Advocates for religious freedom, including a retired general and retired colonel, met with Defense Department officials at the Pentagon, delivering a petition with 170,00 signatures to prevent the military from preventing religious expression.
Retired Lt. Gen. Jerry Boykin, the executive vice president of the Family Research Council, retired Col. Ron Crews of the Chaplain Alliance for Religious Liberty, Sandy Rios of the American Family Association and Kellie Fiedorek of Alliance Defending Freedom met with the Pentagon officials on Thursday.
Air Force officials accepted more than 170,000 signatures calling for Defense Secretary Chuck Hagel to protect religious liberties for members of the armed service.
ARLINGTON, VA - SEPTEMBER 11: 11: (L to R) U.S. President Barack Obama, U.S. Defense Secretary Chuck Hagel and Chairman of the Joint Chiefs of Staff Martin Dempsey stand during a ceremony in observance of the terrorist attacks of 9/11 at the Pentagon September 11, 2013 in Arlington, Virginia. Credit: Getty Images
A second petition with about 50,000 signatures called for the Air Force to stop the legal action against Senior Master Sgt. Philip Monk at Lackland Air Force Base. Monk is a 19-year Air Force veteran relieved of his duties because he disagreed with an openly gay commander over gay marriage and is now facing an investigation, as first reported by Fox News.
They also presented a report to the Pentagon from the Family Research Council titled “A Clear and Present Danger: The Threat to Religious Liberty in the Military,” listing examples of suppression of religious expression.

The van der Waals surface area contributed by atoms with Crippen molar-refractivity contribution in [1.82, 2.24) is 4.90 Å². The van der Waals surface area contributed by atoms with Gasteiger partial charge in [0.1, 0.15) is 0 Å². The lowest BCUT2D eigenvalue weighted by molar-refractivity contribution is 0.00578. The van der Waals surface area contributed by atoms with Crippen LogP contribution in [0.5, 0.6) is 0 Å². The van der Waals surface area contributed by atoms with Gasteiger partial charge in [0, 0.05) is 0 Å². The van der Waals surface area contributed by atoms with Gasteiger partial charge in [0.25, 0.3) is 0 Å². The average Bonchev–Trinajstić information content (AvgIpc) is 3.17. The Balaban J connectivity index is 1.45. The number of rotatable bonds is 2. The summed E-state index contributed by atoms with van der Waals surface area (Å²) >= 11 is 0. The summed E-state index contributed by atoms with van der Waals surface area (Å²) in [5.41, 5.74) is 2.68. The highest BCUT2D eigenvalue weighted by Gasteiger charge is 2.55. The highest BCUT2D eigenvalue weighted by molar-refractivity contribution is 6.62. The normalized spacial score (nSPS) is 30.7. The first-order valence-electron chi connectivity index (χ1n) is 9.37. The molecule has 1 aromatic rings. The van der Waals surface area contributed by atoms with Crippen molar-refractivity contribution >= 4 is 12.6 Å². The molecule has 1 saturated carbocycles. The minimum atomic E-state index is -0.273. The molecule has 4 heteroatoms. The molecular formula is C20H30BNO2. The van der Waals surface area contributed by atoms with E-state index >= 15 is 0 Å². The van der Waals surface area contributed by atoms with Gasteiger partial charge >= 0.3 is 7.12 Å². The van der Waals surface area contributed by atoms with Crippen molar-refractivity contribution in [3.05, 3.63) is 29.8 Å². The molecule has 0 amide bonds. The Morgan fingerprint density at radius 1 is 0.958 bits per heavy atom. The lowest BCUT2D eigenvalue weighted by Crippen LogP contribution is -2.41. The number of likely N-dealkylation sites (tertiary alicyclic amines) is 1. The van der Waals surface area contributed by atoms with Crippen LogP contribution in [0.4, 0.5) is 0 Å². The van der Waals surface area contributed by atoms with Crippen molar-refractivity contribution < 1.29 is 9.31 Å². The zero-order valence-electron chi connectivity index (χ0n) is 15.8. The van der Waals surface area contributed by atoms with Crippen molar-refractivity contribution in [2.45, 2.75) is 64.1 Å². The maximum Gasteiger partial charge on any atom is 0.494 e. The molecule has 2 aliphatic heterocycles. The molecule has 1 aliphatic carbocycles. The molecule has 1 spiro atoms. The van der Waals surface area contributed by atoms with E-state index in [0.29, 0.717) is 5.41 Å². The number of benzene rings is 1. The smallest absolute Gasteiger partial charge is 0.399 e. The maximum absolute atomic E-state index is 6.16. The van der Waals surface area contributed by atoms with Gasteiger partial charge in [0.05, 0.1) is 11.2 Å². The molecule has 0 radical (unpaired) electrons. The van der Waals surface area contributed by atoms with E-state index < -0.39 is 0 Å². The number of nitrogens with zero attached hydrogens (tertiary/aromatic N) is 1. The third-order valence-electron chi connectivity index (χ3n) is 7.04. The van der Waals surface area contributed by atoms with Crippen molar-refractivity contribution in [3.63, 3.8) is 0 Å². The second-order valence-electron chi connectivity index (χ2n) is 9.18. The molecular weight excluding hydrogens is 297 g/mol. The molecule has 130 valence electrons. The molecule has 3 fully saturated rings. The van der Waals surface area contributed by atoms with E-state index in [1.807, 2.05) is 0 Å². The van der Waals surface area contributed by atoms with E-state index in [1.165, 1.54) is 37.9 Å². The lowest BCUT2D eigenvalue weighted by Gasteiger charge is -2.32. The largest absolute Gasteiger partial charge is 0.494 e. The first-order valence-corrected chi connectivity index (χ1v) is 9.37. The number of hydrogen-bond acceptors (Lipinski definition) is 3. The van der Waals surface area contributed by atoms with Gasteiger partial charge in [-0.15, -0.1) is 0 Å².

Boykin said the Defense Department officials would review decisions made at bases that did not reflect Air Force policy.
“After reviewing a series of troubling incidents involving chaplains, the coalition members were assured in the meeting that chaplains would not be forced to do anything that violates the tenets of their faith,” Boykin said in a statement released Friday. “We also requested that the Department of Defense and the Air Force issue a definitive statement regarding the ability of service members to share their faith publicly. Previous statements on the subject have been confusing and contradictory.”
On the other side, the Military Religious Freedom Foundation (MRFF), a church-state separation group, met with Pentagon officials in April, The Washington Post reported, and talked about court-martialing superior officers who proselytize to subordinates.
Military Religious Freedom Foundation (MRFF) President Mikey Weinstein has said “proselytizing” in the military is a national security threat on a par with terrorism and the sexual assault problem.
“This is a national security threat internally to this country every bit as much as we’re facing externally by Taliban, Al Qaeda and the jihadists,” Weinstein told CNSNews.com in June.
“If a military superior of any rank tells a subordinate that you lack integrity, character, trust, intelligence, honor and honorability because of your chosen religious faith or lack thereof, why is there no difference between that and telling someone they’re stupid for the color of their skin or because they were born a female?” Weinstein said. “That’s why we use the term spiritual rape. They’re being denigrated. They are being oppressed.”